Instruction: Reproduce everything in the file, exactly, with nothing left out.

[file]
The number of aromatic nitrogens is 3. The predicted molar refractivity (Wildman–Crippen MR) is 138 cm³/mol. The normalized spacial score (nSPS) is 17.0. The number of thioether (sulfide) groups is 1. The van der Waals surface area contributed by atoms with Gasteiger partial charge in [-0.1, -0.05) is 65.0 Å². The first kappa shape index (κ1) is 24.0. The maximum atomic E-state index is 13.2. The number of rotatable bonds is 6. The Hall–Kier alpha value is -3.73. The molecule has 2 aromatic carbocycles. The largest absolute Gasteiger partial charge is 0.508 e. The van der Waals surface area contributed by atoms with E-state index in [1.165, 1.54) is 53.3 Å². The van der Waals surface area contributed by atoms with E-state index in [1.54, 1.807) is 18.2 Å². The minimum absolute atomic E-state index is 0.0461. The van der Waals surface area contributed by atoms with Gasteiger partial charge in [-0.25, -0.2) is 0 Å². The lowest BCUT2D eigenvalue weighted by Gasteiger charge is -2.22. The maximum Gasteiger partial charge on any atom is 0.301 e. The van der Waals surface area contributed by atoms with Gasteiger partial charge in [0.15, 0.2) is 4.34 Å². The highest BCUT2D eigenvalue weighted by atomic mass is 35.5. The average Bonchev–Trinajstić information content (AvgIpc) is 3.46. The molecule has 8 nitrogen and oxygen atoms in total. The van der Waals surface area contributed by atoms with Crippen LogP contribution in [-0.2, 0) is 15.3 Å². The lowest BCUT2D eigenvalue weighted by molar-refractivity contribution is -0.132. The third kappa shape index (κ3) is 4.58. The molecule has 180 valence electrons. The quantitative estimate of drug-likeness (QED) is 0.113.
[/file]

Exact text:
The number of aromatic nitrogens is 3. The predicted molar refractivity (Wildman–Crippen MR) is 138 cm³/mol. The normalized spacial score (nSPS) is 17.0. The number of thioether (sulfide) groups is 1. The van der Waals surface area contributed by atoms with Gasteiger partial charge in [-0.1, -0.05) is 65.0 Å². The first kappa shape index (κ1) is 24.0. The maximum atomic E-state index is 13.2. The number of rotatable bonds is 6. The Hall–Kier alpha value is -3.73. The molecule has 2 aromatic carbocycles. The largest absolute Gasteiger partial charge is 0.508 e. The van der Waals surface area contributed by atoms with E-state index in [1.165, 1.54) is 53.3 Å². The van der Waals surface area contributed by atoms with E-state index in [1.54, 1.807) is 18.2 Å². The minimum absolute atomic E-state index is 0.0461. The van der Waals surface area contributed by atoms with Gasteiger partial charge in [-0.25, -0.2) is 0 Å². The lowest BCUT2D eigenvalue weighted by Gasteiger charge is -2.22. The maximum Gasteiger partial charge on any atom is 0.301 e. The van der Waals surface area contributed by atoms with Gasteiger partial charge in [0.15, 0.2) is 4.34 Å². The highest BCUT2D eigenvalue weighted by atomic mass is 35.5. The average Bonchev–Trinajstić information content (AvgIpc) is 3.46. The molecule has 8 nitrogen and oxygen atoms in total. The van der Waals surface area contributed by atoms with Crippen LogP contribution in [-0.2, 0) is 15.3 Å². The lowest BCUT2D eigenvalue weighted by molar-refractivity contribution is -0.132. The third kappa shape index (κ3) is 4.58. The molecule has 180 valence electrons. The quantitative estimate of drug-likeness (QED) is 0.113.